Ikei: First of all, I’m no where near the level of Coach Nick Saban is, and I have huge respect for him as a coach and understand where he was coming from, but the ban would have really hurt our student athletes here in Hawaii more than anywhere else in the continental U.S. Demographically, we are isolated and economically we are at a disadvantage due to the high cost of travel, lodging, ground transportation and meals. So my words to Coach Saban would be this: “Coach Saban, you have proven time and time again no matter where you go you build a legacy of winning and developing a top program with top players and that will never change. However, you managed to land the top QB in the nation from a little tiny rock in the middle of the Pacific Ocean in Tua Tagovailoa and his family worked extremely hard to send him on those trips to camps and clinics on the mainland, just imagine how many other prize possessions that are unable to make it out there. Imagine what you could find if you sent your entire coaching staff out to Hawaii next year 2017 GPA Football College Showcase Camp.”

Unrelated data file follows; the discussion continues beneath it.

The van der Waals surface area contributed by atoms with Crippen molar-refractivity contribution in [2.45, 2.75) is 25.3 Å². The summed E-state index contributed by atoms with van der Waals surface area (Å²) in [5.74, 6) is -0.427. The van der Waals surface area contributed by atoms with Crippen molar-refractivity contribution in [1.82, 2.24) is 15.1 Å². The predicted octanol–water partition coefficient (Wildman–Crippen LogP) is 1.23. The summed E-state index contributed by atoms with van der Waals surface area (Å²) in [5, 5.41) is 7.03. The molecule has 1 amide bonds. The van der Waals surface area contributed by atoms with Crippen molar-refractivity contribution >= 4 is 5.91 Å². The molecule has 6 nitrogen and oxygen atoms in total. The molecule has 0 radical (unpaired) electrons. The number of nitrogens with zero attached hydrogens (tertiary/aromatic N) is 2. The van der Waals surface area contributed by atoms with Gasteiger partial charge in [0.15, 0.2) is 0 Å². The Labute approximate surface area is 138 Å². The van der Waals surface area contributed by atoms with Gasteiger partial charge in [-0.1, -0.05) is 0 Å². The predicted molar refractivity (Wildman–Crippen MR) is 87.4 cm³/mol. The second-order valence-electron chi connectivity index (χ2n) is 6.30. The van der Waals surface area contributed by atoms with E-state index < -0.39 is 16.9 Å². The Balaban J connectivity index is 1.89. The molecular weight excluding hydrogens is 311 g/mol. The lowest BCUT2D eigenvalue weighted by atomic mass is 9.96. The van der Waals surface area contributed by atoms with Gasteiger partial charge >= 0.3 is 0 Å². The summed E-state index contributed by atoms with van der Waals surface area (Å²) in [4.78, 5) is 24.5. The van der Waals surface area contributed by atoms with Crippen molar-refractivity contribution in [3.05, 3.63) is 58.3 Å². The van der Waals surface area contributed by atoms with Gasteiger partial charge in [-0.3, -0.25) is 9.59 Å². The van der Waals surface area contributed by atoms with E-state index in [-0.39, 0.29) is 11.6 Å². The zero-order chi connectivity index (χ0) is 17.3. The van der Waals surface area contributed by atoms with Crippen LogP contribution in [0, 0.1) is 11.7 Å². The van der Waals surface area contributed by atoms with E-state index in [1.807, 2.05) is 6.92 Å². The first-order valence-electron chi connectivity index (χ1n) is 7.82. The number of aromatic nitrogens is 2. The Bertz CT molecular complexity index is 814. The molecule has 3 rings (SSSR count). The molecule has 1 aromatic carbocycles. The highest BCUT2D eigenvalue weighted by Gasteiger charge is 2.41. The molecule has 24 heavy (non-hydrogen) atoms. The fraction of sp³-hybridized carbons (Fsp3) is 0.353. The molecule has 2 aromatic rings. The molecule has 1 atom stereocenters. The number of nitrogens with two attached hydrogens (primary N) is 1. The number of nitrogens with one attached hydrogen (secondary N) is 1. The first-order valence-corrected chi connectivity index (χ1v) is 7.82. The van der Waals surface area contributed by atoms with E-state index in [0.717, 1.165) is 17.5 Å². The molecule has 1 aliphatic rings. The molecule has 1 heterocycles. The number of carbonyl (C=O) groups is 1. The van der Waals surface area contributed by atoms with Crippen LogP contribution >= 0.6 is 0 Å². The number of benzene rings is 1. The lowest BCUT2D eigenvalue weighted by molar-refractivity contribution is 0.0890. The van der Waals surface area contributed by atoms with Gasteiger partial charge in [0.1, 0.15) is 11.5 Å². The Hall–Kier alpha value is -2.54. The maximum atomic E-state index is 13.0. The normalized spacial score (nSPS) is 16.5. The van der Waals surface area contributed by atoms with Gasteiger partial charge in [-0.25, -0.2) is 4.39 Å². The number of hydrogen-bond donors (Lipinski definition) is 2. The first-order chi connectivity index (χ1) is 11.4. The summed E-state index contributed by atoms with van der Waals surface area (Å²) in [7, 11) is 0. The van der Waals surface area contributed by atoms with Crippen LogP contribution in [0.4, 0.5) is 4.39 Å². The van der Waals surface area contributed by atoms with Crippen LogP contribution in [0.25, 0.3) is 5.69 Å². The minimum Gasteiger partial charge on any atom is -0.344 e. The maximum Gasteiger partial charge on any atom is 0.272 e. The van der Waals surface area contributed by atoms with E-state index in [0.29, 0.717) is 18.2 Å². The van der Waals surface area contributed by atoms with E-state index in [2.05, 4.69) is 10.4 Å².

HPW: The camp was incredibly large and organized in 2015. This year’s one seems to be bigger — 500 players. And big-time recruits like Saint Louis QB Tua Tagovailoa are still attending. (Tagovailoa has orally committed to Alabama.) What does that say about the experience these young players had last year?
Ikei: It’s very humbling to see all these top prospects like Tua Tagovailoa and Isaac Slade-Matautia who have already secured so many offers from FBS schools still come out and learn from the coaches to improve their game. To me it shows that our young men are eager to be better and that they appreciate the high level of coaching at to our camp. It’s kind of ironic that this will be our fourth year since Rich and I have put on our GPA Football Camp (third annual college showcase as the first camp there were no pads or college coaches) and both Tua and Isaac have been to all four camps which makes them our first official graduating class of GPA Football. That’s a pretty cool thing to have as we got to watch these 2 young men grow through the year and develop into the top prospects in their designated positions in the nation.
HPW: You’re probably a perfectionist, so is it possible to improve on the experience for the campers?